Based in Johannesburg, South Africa, Facebook’s Africa headquarters was recently custom-built and launched, with the social media mega-company now building a larger presence on the ground in Africa.
The site appears to be a fun place to work, with Facebook employees based out of Africa’s most industrialized economy enjoying the perks and peculiarities of the new office.
From a mothers’ room to numerous meeting rooms and a stunning balcony that overlooks the city, a glimpse of Facebook’s Africa offices makes one wish that their company would offer the same awesome facilities.
We take a look at 12 things you didn’t know about Facebook’s Africa headquarters.
Facebook’s new offices are located in Bryanston in Johannesburg, a suburb known for high-quality office space and business parks close to the Sandton area considered ‘Africa’s richest square mile’, where many global brands set up shop.
The Facebook Africa offices have been custom-designed and built according to what the brand needed in terms of resources and space for an expanding team. The few African staff that were based in South Africa previously worked from rented office space in Melrose Arch, but now they have a workplace to call their own, custom-built for their purposes and pleasure.
The building is full of local artwork from South Africans, in an effort to give the international company a local flavor. Cameron Platter, Hlengiwe Dube, and Lyndi Sales were the chosen South African artists whose work is featured throughout the building, part of a global Facebook program called Artists in Residence.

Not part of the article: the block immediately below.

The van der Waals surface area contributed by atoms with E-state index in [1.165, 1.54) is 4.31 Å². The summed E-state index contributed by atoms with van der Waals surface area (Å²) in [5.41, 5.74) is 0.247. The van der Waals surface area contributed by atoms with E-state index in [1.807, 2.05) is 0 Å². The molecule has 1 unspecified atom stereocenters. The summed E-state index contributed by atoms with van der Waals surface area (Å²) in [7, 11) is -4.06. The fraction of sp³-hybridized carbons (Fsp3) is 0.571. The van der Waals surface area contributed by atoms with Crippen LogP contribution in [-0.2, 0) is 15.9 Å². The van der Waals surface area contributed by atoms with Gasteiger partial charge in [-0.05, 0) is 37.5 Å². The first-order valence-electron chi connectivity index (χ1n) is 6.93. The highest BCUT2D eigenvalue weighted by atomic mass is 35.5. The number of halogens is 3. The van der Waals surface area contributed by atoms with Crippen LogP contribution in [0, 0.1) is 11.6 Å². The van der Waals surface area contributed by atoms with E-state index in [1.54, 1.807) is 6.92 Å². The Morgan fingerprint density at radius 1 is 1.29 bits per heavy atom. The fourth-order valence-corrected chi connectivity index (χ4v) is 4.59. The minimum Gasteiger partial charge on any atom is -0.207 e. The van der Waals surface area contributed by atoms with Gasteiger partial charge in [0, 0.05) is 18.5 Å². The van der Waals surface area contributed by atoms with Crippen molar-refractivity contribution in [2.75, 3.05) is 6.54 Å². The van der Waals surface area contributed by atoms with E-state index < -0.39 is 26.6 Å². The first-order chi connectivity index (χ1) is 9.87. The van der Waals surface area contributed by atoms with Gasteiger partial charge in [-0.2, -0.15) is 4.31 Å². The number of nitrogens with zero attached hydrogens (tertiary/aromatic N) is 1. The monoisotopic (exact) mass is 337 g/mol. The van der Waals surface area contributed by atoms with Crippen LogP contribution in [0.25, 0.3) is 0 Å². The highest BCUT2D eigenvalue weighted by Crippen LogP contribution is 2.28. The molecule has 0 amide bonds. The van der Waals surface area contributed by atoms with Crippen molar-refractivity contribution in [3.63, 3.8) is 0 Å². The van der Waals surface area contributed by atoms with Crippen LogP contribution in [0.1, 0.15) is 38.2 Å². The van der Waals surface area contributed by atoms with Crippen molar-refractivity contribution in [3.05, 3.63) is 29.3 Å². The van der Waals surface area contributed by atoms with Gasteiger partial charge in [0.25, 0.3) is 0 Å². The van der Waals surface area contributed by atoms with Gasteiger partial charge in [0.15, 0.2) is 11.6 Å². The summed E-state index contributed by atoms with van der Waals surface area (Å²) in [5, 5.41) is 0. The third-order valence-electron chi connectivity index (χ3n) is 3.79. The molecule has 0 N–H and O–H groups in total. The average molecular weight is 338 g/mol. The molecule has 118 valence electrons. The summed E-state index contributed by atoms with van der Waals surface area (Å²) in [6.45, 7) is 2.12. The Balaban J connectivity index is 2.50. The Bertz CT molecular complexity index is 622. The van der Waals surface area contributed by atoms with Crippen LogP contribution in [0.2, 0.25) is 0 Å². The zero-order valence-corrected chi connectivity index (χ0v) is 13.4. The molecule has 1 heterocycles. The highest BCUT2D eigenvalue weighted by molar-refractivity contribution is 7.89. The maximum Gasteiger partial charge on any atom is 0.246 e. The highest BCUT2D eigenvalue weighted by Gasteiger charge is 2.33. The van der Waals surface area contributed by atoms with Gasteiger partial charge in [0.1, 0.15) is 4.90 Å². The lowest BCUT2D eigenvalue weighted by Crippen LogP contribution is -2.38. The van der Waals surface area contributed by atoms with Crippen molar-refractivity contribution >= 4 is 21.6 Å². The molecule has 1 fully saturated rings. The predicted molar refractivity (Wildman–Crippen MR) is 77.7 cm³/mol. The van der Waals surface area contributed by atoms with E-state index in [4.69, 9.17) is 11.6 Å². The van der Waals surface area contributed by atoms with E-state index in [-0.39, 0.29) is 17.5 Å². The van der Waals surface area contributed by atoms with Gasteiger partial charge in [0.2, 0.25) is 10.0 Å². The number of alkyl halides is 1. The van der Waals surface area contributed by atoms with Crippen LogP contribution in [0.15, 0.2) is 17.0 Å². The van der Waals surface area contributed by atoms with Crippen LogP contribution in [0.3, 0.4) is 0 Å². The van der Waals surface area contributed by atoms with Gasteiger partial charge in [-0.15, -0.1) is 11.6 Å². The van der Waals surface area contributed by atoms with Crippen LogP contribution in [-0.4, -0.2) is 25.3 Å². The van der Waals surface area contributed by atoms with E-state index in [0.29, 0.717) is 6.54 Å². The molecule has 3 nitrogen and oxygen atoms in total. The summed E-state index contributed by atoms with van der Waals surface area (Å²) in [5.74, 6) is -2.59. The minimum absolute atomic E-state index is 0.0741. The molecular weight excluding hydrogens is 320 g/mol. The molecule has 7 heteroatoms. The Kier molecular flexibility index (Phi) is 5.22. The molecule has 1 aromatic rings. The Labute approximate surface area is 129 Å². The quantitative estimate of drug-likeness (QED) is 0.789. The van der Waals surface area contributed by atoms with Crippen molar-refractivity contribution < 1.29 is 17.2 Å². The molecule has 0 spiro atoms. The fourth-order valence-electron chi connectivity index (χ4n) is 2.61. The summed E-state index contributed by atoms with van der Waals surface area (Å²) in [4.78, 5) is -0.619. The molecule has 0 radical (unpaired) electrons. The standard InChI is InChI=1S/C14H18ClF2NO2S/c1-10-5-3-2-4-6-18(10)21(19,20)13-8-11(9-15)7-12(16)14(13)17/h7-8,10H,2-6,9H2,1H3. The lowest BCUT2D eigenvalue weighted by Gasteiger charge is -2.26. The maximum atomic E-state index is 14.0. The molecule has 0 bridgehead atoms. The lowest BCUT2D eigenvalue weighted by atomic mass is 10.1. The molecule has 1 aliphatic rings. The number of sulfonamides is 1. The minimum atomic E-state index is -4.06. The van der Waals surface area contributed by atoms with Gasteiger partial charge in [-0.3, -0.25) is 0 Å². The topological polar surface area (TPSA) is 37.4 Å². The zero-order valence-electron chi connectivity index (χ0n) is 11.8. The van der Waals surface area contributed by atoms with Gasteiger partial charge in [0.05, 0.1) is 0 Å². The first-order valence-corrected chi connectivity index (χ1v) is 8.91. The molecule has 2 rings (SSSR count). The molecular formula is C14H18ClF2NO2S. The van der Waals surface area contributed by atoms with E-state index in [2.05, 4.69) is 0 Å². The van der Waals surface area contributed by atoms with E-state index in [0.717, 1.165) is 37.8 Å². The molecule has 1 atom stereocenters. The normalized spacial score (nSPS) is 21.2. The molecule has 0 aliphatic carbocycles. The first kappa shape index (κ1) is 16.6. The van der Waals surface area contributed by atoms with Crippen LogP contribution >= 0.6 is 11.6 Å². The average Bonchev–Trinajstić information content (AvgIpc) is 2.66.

Numerous meeting rooms allow Facebook Africa staff to connect with their international colleagues, and in a tech business like this one, being able to communicate with other offices around the globe is a distinct advantage, especially considering that 17,000 people are employed by Facebook worldwide.
The African office of Facebook has a series of different tiered smartphones in a dedicated area, on which to test apps and services. The company wants to make sure the user experience is good for all users, no matter their smartphone.
Facebook employees are encouraged to rest and recuperate when at work, to get the most out of themselves, so there are a number of areas designed for this purpose, including a balcony that overlooks Bryanston, known as the “Friday chill out area”.
The new Facebook office in Johannesburg caters for moms returning to work, with a unique mother’s room that is designed to support moms and give them a place to call their own.
Facebook’s Johannesburg offices are open-plan in design, and no one at the company has their own private office. Even the Facebook Africa head has her desk among those of her co-workers. The company does not follow strict hierarchical structures, preferring to keep people approachable and things “fluid”.
In keeping with company policy worldwide, the South African Facebook offices have mobile workstations known as “hot desks”. These mobile workstations can be customized into standing or sitting desks, and are the same around the world, so a South African Facebook employee could walk into the London office, find somewhere to sit and get straight to work.
Employees at the South African office contributed to the office decor with their own ideas. One of those is a Baobab tree made from wood, engraved with greetings from all eleven official languages of South Africa, welcoming all who enter the office.
Another of the ideas that were implemented to localize the space was to give the various meeting and other rooms in the office names using iconic African words as the inspiration. It is for this reason that certain rooms are named Mielie Pap, Shongololo, Timbuktu, Qunu or Bollemakiesie.
While the office is now a three-story building, Facebook continues to be led by their Africa head, Nunu Ntshingila, who was with the company from its origins in Africa as a one-room operation in Melrose Arch, and remains the leader to take them forward.